Fleecing the rubes

Why are Republicans out of touch?

Don’t ask me. Ask George W. Bush’s former speechwriter:

So, in the vernacular of the America of yesteryear, the “conservative entertainment complex” is fleecing the rubes. It isn’t about informing your listeners and viewers. It’s about taking lies and marketing them as “fair and balanced” to gain ratings and draw advertising dollars.

One thing to note on the past election. The rubes included right-wing billionaires:

Karl Rove boasted on the eve of Tuesday’s election that all signs pointed towards an electoral college landslide. He was right about the result, just wrong about the candidate. And now it’s up to Rove to explain to donors why, after blowing through $300 million of their money, President Obama is still President Obama and Harry Reid still runs the Senate.

Judging by Rove’s election night tantrum on Fox News, this was not a situation he was well prepared for. In a surreal stretch of television, he refused to believe the network’s call of Ohio, lashed out at producers for making it, then spouted a blizzard of county by county statistics to justify his increasingly untenable case.

“Is this just math that you do as a Republican to make yourself feel better?” Fox host Megyn Kelly asked at one point, “Or is this real?” Given Rove’s prior history on election predictions, it was a logical question.

OK, he may have received $300 million from the billionaires, but someone should do the math to see how much really went to campaign messaging and how much ended up in the pockets of Rove & Co. But based on the election, members of the GOP aren’t that good at doing the math. And based on whom the “conservative entertainment complex” hires as entertainers, math is the last thing on their minds.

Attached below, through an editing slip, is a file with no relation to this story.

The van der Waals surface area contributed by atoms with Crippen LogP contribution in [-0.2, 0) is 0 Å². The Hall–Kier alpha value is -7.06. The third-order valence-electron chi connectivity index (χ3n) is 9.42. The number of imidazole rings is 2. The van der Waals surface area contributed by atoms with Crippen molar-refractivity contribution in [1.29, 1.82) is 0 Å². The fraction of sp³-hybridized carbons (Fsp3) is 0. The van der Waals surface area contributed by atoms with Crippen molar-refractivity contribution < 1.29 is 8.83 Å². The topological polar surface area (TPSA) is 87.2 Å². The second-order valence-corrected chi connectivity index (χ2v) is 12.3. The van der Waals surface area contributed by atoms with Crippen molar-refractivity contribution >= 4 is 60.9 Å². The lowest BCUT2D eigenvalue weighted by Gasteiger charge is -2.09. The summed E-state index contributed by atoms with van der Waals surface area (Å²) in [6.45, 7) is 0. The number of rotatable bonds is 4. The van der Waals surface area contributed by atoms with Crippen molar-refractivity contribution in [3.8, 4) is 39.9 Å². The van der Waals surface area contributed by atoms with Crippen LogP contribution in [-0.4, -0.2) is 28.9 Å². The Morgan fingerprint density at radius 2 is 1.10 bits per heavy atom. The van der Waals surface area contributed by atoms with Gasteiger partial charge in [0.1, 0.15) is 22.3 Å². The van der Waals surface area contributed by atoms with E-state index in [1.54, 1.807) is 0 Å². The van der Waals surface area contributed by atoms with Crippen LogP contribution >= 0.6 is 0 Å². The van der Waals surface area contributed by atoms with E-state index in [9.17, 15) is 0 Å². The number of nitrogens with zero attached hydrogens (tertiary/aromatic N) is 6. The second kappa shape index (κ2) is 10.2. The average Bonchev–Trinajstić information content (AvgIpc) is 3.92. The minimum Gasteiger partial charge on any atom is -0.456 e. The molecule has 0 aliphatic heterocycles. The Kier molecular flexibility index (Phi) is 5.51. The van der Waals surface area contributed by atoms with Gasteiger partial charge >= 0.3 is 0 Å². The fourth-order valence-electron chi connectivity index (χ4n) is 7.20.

Hey what do I know. Ask a billionaire:

At least one highly visible Republican mega-donor is wondering whether his money was spent the way he wanted it to be. The problem, retired mutual fund executive Foster Freiss told The Los Angeles Times for an article published Thursday, has to do with transparency.

“You have no idea of the financial structuring of a lot of these outside groups in terms of how much went to the actual delivery of a message,” Friess said, “versus how many dollars were taken off as fees to the people running them.”

Friess funded Rick Santorum‘s campaign during the primaries, but that’s not how he achieved rube status. This is what places him in the pantheon of total rubeoscity:

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